Thursday, October 29, 2020

Person of the Week

Matt Resnisky: The Brew that is True

1

After growing disenchanted with the corporate grind, Matt Resnisky went all-in on a former hobby: coffee roasting. His Deep River Roasters has been a full-time endeavor for two years. Photo courtesy of Matt Resnisky

After growing disenchanted with the corporate grind, Matt Resnisky went all-in on a former hobby: coffee roasting. His Deep River Roasters has been a full-time endeavor for two years. (Photo courtesy of Matt Resnisky )

What would you use a stove-top popcorn popper for? Think beyond the obvious here. Think of Matt Resnisky. He used his stove-top popcorn popper to roast coffee. It was just a hobby then. Now it’s his business, Deep River Roasters, a specialty coffee roasting business Matt has operated for two years.

He is the roaster, the salesman, the deliveryman—in fact, the sole full-time employee. He gets help from his wife Bethe, a kindergarten teacher at Essex Elementary School, and sometimes an added assist from his three daughters.

Matt chose the company’s name because he and his family live in Deep River and, equally important, the domain name was available. The business itself is in Centerbrook.

And yes, the popcorn popper days are over. Matt has a commercial hot air roaster.

Matt is roasting 11 different kinds of beans, for both wholesale and retail clients. Among the coffee shops that use his beans is The Nest in Deep River.

“They told me they had sampled beans and chosen mine,” he says.

On a recent morning, making deliveries, Matt ran into two fans of his roasts, who followed him on social media, at a coffee shop in New London. According to Matt, they told him his was the best coffee around.

“I’ve had people tell me they love my coffee, but never randomly like that. Made me feel good inside. It’s a different level of job satisfaction to know what I do makes other people happy,” he notes.

Even before he started a coffee roasting business, coffee figured significantly in Matt’s life. He proposed to Bethe over cups of coffee at a shop in Maine. He suggests the perfect coffee to propose with might be a latte with a heart drawn in the foam on the top.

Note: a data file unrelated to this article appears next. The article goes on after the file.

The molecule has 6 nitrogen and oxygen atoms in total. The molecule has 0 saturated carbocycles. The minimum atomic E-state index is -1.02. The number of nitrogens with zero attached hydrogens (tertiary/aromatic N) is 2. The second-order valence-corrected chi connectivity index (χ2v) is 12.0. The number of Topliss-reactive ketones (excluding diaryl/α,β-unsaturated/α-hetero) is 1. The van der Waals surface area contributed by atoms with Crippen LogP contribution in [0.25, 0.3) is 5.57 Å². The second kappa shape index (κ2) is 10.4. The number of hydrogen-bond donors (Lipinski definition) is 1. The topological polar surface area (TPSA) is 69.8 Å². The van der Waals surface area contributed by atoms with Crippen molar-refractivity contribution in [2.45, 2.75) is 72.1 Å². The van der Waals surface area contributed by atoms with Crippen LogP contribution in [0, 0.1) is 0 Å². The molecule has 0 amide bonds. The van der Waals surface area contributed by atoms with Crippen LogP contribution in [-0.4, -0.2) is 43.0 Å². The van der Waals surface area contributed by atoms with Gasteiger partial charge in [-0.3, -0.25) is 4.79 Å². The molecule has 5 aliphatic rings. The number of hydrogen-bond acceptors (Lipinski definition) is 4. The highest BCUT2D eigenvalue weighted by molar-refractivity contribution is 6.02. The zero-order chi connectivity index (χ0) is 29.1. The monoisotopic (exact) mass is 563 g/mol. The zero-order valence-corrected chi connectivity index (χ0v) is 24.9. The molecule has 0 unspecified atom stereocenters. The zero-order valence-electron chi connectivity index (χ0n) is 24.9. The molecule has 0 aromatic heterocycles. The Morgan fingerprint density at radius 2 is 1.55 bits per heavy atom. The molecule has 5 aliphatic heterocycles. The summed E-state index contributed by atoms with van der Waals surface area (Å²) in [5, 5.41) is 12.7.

Still in his popcorn-popper roasting days, friends started to tell Matt his beans were good enough to sell. The suggestion came at an opportune moment in his life. As he explains it, corporate America was no longer fueling his passions. He had worked in both entertainment and sales and was ready for a change.

But opening his own business was an adventure.

“Failure was a real motivator,” he confesses.

Roasting coffee beans, according to Matt, is as much an art as a science.

“It’s a dark art, like baking, but when you get that perfect cupcake, it gives you that moment,” he says.

Still, achieving that moment can be tricky. There are lots of slips between bean and lips. Matt says the best way to make a cup of coffee is to grind the beans, only as much as needed, just before preparation. That gives the best aroma and flavor to the cup. He has another bit of advice: Put away the coffee scoop and use a scale. Different beans require different amounts of ground coffee.

“The biggest mistake people make is not weighing the coffee,” he says.

Matt grew up in Bloomfield and spent summers at Black Point in Niantic. He majored in journalism at Norwich University in Vermont and his first job as a tour guide at CNN headquarters in Atlanta in 1996. The summer Olympics were held in Atlanta that year and Matt recalls meeting athletes who were coming on the tours.

Matt himself is a runner; in fact, several years ago he started a local road race that now attracts runners from all over the country, the Steam Train Half Marathon. The race, which starts in Essex and ends in Deep River, raises money for non-profit organizations. It’s the only marathon in the United States where runners compete not only against each other but against train. Spectators can follow along the runners’ route on the train.

When he was a high school and captain of his boys’ cross-country team, Matt had an experience well out of the ordinary while he was running: He rescued a member the girl’s cross-country team who had fallen into a flooded culvert and was in danger of drowning. His actions earned him a West Hartford Police Citizens Award in 1990. He was also interviewed on ESPN, but has never been able to locate the footage.

Matt did make it onto local television for a story on a spectacular goof in 2012 when he went to the technical help counter of a computer store to get some tips about backing up the 20,000 songs in his computer’s music library. Instead, the technician managed to delete them all. Undaunted, Matt has amassed new music collection.

Matt tries to cap his own coffee drinking at four a day, though sometimes a fifth cup slips in. He never drinks any after three o’clock in the afternoon. In the morning, he has a cup of dark roast with Bethe, her favorite. When he gets to the office, he switches to light or medium roast, which he prefers.

Cream and sugar? Admitting to a sweet tooth, he says his own coffee usually has a little sugar, but what, if anything, to put in coffee is a personal preference.

“It’s not my job to tell people what is right or how to enjoy something. Everybody has their own opinions,” he says.


Rita Christopher is the Senior Correspondent for Zip06. Email Rita at news@shorepublishing.com.

Reader Comments